Robert Bárány: Observe and demostrate
Robert Bárány was born in 1876 into a wealthy family in Vienna, Austria. Maybe having been born in a relatively well-positioned family was crucial for the tuberculosis he suffered in his childhood did not end his life, as it did with almost 80% of children who had it at that time in Austria.
But if we look at the epic, we will say that this was the first sign of his verve and determination to overcome the difficulties. What there is no doubt is that this disease, and the aftermath he experienced in the form of ankylosis in one knee, failed to make him complex.
Robert was a brilliant young man in school and in college, where he graduated in Medicine in 1900 with the best honors.
After that period, he began a training itinerary that took him through several hospital centers in Germany learning about internal medicine, psychiatry and neurology. It is a historical fact that he attended lectures given by Sigmund Freud.
However, as it has happened so many times throughout History, there are people who know “see beyond” and turn challenges into opportunities. That happened when Robert Bárány met Gustav Alexander during his surgical training in Vienna. They became friends and Gustav encouraged him to be part of one of the most important otological schools in history: Adam Politzer’s ear clinic in Vienna. That was the opportunity.
Observe. And understand. Those were two constants in the life of Robert Bárány. Observe how some patients who cleaned their ears became dizzy and understood that this was caused by endolymphatic currents in one or another direction depending on the temperature of the water. Theorize about observation and get to demonstrate it.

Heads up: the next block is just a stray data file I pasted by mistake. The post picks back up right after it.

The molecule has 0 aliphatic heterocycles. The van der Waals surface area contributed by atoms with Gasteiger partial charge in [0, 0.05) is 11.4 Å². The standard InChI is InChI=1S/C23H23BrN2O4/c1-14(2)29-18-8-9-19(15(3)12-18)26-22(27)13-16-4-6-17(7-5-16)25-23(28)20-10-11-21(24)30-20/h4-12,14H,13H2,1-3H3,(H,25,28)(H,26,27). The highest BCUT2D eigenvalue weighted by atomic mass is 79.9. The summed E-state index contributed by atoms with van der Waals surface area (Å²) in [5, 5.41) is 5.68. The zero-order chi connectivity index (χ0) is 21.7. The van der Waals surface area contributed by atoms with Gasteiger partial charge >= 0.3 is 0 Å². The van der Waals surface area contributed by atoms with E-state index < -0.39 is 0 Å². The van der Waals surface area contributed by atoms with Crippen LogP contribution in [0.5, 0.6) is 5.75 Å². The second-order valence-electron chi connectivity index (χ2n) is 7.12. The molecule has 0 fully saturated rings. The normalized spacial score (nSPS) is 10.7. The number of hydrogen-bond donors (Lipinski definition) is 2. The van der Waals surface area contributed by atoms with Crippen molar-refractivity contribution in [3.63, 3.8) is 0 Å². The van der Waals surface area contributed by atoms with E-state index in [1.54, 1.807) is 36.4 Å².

In a school with the characteristics of the otological school in Vienna, full of brilliant doctors, it is easy to assume that the conversations about the findings made in patients should be exciting. The number of brilliant ideas must have been countless. That is why we can understand the conflicts that occurred over the authorship of some of the most important findings in the history of Otoneurology.
In a weak and undetermined person, those accusations could have caused irreparable damage. But not in Robert Bárány. Between his determination and his irony he knew how to overcome those great problems that came to the questioning of his Nobel Prize.
That determination to which we alluded constantly was what led Bárány not to hesitate about helping his country in the First World War. Leave everything to become a surgeon in a hospital in Przemysl, on the Russian border, where he was captured by the Russians in 1915 and taken prisoner to Merv, in Turkmenistan.
Something that gives us an idea of the character of our protagonist is his comment about his time attending war-wounded in Przemysl: “one of the happiest periods of my life”. He did not leave his innovative and brilliant spirit in Vienna, he took it to war.
Prisoner in Turkmenistan (where he had developed malaria), Robert received the news of the awarding of the Nobel Prize.
Thanks to the intercession of the King of Sweden he could be released and go to receive his Nobel Prize.
The problems about his credibility, which had not been solved in Vienna, could have a definite influence on Robert Bárány, accepting the proposal of the University of Upsala to become a professor of that institution. Another opportunity.
Although from the melancholy and sadness of not being close to his home, his country, his people, Bárány and his wife settled permanently in Sweden, where he continued inexhaustibly with his scientific work and from where he could go to many countries to impart their knowledge and be in contact with other brilliant minds, such as Santiago Ramon y Cajal. He took advantage of his trips to explore knowledge, never being too interested in the rest of the arts. And although some of these trips, such as the one he made to the United States, served to be medically evaluated, his reference in this regard was still in Austria. His beloved Austria.
He knew how to see and recognize talent. As the wise do. And support it. That he did with Rafael Lorente de Nó, who ended up being a friend after being a disciple.
But that is another story.
ANGEL BATUECAS-CALETRIO MD, PHD
JUAN MANUEL ESPINOSA SÁNCHEZ MD
History Comitee for the XXXI Barany Society meeting